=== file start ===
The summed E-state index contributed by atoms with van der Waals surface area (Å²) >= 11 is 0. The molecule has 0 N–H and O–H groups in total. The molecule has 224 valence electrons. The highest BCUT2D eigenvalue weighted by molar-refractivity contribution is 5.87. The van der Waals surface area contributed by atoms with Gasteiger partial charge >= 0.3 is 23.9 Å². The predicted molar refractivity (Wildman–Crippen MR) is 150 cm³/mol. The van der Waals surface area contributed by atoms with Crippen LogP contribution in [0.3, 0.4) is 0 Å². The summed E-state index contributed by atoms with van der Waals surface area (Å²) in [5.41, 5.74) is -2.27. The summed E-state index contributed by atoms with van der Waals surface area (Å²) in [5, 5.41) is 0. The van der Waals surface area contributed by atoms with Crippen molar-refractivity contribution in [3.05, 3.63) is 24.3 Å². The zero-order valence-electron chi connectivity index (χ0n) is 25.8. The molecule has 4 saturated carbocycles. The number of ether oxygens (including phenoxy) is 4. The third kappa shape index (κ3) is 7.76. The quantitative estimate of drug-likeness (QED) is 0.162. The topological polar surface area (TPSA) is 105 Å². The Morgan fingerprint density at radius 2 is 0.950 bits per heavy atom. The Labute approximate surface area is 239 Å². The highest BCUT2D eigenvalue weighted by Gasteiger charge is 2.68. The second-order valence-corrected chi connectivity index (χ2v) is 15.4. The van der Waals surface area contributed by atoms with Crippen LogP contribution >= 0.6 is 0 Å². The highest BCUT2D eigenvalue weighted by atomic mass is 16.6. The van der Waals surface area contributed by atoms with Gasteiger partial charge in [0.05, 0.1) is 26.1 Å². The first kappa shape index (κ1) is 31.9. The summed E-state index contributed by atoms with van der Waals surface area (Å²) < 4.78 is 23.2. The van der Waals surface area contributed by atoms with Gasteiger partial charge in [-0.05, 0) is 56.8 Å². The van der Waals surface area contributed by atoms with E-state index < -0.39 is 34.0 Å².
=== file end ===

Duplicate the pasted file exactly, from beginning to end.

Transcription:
The summed E-state index contributed by atoms with van der Waals surface area (Å²) >= 11 is 0. The molecule has 0 N–H and O–H groups in total. The molecule has 224 valence electrons. The highest BCUT2D eigenvalue weighted by molar-refractivity contribution is 5.87. The van der Waals surface area contributed by atoms with Gasteiger partial charge >= 0.3 is 23.9 Å². The predicted molar refractivity (Wildman–Crippen MR) is 150 cm³/mol. The van der Waals surface area contributed by atoms with Crippen LogP contribution in [0.3, 0.4) is 0 Å². The summed E-state index contributed by atoms with van der Waals surface area (Å²) in [5.41, 5.74) is -2.27. The summed E-state index contributed by atoms with van der Waals surface area (Å²) in [5, 5.41) is 0. The van der Waals surface area contributed by atoms with Crippen molar-refractivity contribution in [3.05, 3.63) is 24.3 Å². The zero-order valence-electron chi connectivity index (χ0n) is 25.8. The molecule has 4 saturated carbocycles. The number of ether oxygens (including phenoxy) is 4. The third kappa shape index (κ3) is 7.76. The quantitative estimate of drug-likeness (QED) is 0.162. The topological polar surface area (TPSA) is 105 Å². The Morgan fingerprint density at radius 2 is 0.950 bits per heavy atom. The Labute approximate surface area is 239 Å². The highest BCUT2D eigenvalue weighted by Gasteiger charge is 2.68. The second-order valence-corrected chi connectivity index (χ2v) is 15.4. The van der Waals surface area contributed by atoms with Crippen LogP contribution >= 0.6 is 0 Å². The highest BCUT2D eigenvalue weighted by atomic mass is 16.6. The van der Waals surface area contributed by atoms with Gasteiger partial charge in [0.05, 0.1) is 26.1 Å². The first kappa shape index (κ1) is 31.9. The summed E-state index contributed by atoms with van der Waals surface area (Å²) < 4.78 is 23.2. The van der Waals surface area contributed by atoms with Gasteiger partial charge in [-0.05, 0) is 56.8 Å². The van der Waals surface area contributed by atoms with E-state index < -0.39 is 34.0 Å².